28 March 2018
For the last century, adult life expectancy in the UK has been growing apace although these improvements have not been equally shared between its citizens.
These differences appear to be correlated with rich and poor areas, urban and rural districts, between genders and socio-economic groups. A key finding of this research is that the gap is widening slowly over time resulting in greater inequality and that the amount of widening is strongly correlated with deprivation.
This research, which is related to an earlier report ILC-UK from 2016, is concerned with quantifying the relationship between demographic inequalities and deprivation. Whereas the previous report was concerned with trends over the previous century, this report looks forward in time according to deprivation level. Using the latest forecasting techniques, we show how these trends have benefited some more than others, and how perpetuating inequalities are concentrated in certain age groups or areas.
The report uses the Government-preferred Index of Multiple Deprivation (IMD) to measure deprivation. The IMD is based on 37 separate indicators including income and are grouped into seven domains, each of which reflects a different aspect of deprivation including education, health and crime.
It finds that although life expectancy is increasing overall and the life expectancies of men and women are converging, any improvements are slower paced in more deprived areas, with the net gap between rich and poor slowly worsening over time.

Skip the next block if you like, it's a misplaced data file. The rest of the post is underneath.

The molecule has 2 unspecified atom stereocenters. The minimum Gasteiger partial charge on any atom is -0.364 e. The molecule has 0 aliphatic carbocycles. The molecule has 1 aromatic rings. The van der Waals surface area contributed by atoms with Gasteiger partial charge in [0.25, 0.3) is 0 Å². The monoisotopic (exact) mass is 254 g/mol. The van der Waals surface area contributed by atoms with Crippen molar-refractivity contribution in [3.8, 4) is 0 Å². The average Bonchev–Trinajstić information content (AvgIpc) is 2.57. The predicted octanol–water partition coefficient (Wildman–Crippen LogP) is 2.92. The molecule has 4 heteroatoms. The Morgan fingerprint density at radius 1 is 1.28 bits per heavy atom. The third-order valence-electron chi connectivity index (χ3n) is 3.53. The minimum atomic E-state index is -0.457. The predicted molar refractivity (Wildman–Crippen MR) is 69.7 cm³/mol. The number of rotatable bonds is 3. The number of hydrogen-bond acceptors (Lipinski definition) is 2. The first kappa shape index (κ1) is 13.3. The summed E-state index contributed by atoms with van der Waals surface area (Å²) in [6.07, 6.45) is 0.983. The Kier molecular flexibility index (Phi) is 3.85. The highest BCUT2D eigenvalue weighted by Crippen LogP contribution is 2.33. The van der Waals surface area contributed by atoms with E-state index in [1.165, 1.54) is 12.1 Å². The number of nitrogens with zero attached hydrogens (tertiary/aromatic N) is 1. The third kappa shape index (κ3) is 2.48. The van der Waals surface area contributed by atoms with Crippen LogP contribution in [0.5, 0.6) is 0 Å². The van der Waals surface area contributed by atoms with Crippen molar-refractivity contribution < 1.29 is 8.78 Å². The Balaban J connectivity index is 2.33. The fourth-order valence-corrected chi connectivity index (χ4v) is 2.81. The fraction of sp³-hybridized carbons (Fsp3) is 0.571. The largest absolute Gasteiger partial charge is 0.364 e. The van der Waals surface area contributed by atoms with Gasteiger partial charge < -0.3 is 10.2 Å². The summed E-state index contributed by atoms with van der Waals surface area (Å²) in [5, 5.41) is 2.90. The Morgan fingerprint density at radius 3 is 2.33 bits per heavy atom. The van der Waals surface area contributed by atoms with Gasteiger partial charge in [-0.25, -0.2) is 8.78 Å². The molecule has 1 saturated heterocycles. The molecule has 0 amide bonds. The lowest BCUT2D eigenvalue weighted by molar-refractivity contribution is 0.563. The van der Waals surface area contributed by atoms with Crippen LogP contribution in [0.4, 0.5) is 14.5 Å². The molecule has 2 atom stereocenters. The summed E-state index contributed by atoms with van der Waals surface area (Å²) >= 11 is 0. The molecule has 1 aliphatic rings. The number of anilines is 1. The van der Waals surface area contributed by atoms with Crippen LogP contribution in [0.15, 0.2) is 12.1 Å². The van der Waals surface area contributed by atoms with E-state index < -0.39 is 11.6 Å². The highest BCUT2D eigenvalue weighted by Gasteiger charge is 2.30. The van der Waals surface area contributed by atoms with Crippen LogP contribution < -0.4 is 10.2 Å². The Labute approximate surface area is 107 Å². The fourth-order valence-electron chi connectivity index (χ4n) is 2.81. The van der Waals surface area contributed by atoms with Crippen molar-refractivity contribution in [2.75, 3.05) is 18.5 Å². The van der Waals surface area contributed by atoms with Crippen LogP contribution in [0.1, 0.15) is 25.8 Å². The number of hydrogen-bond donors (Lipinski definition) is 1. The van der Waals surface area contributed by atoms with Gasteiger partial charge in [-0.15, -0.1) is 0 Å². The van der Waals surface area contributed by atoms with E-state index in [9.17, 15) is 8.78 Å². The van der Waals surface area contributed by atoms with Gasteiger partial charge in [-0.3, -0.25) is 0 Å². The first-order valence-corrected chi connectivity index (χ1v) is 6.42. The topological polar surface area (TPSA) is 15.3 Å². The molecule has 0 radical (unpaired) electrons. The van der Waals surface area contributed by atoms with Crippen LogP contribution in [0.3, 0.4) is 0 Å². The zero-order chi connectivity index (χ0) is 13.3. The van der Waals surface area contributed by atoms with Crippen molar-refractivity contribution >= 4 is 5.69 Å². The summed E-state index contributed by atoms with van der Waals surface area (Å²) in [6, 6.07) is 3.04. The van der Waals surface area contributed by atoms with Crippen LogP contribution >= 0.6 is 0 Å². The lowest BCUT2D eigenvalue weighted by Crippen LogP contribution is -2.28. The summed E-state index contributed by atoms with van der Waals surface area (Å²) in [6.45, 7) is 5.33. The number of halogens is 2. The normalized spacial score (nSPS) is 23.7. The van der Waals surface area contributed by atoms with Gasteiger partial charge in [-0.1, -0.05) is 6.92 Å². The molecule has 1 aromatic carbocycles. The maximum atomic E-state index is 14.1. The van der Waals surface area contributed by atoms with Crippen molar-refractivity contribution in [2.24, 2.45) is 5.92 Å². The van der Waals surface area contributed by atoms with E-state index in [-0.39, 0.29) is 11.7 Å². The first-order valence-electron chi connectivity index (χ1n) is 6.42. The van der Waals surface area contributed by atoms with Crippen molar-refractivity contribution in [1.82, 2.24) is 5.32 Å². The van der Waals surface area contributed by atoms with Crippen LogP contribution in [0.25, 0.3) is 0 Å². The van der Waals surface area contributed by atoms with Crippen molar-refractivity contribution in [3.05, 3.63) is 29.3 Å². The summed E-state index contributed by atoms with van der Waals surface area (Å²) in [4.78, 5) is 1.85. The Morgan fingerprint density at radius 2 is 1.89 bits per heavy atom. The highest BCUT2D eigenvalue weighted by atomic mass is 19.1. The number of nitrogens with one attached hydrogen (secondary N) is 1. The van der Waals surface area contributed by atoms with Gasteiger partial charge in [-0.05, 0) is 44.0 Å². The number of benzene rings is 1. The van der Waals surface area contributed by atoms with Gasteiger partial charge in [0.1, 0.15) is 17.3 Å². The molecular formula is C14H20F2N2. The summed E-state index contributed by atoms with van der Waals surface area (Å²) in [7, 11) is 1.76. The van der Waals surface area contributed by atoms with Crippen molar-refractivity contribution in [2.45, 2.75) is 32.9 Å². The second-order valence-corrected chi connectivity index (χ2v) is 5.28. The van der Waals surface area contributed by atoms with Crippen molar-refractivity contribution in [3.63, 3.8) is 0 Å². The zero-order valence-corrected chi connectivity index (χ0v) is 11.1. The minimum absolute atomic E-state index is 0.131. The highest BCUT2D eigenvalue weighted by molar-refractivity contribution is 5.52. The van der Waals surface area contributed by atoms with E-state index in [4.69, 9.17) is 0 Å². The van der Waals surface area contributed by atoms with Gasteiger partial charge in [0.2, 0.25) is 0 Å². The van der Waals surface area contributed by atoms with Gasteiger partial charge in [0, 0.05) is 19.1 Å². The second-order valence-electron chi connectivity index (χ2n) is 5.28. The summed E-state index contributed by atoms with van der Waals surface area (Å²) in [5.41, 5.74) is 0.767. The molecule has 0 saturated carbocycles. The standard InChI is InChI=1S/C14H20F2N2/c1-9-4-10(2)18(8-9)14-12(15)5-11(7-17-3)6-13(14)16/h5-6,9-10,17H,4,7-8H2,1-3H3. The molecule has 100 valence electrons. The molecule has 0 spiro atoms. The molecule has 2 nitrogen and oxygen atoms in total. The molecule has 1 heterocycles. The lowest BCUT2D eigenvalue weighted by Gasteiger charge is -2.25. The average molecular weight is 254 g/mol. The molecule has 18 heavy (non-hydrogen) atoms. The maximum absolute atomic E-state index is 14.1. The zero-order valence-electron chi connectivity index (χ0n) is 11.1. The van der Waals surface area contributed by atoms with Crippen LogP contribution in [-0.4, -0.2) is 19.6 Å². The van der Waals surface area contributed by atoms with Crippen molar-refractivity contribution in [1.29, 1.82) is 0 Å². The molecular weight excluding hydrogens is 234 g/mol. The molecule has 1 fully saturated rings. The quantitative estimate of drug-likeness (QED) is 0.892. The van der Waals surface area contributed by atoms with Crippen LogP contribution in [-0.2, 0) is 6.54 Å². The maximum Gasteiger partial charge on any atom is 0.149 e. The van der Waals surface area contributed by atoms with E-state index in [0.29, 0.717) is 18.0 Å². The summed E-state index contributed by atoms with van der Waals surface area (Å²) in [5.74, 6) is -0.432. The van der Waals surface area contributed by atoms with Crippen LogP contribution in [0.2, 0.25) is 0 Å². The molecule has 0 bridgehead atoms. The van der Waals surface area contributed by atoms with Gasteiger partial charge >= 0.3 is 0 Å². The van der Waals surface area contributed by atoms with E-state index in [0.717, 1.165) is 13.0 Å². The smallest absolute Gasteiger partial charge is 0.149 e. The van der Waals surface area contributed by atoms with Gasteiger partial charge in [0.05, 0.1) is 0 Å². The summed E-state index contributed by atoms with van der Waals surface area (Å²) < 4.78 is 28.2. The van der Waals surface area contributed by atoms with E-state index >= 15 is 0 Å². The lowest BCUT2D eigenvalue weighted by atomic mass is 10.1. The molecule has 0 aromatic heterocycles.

Men tend to be more adversely impacted by deprivation than women, with the gap in life expectancy at age 30 between the top and bottom one percent of deprived neighbourhoods at 10.9 years for men and 8.4 years for women.
It also confirms that deprivation in England is heavily skewed towards urban areas, with the top five districts of deprivation in Northern England – Middlesbrough, Knowsley on Merseyside, Kingston-upon-Hull, Liverpool and Manchester. By contrast in London, only Tower Hamlets, Haringey and Hackney fall into the top 50 deprived districts.
Lead researcher Professor Les Mayhew, Professor of Statistics, Cass Business School said:
“The causes of ill health are increasingly lifestyle related and rooted in the cultures of different socio-economic groups – think smoking, excessive drinking, obesity, drug abuse and mental illness. Efforts are being made to improve health outcomes in deprived areas but more resources need to be provided for preventative measures and education. Policy tools aimed at changing behaviour using financial incentives including taxes have shown to be successful and should also be considered.”
Baroness Sally Greengross, Chief Executive, ILC-UK said:
‘The report’s call for greater targeted investment in public health is welcome, but sadly echoes calls made by the International Longevity Centre and other experts that have gone unheeded for far too long.
If the UK is to realise the potential of our rapidly ageing population and all that could mean for our society, we must ensure that the benefits of longevity are shared by all’.
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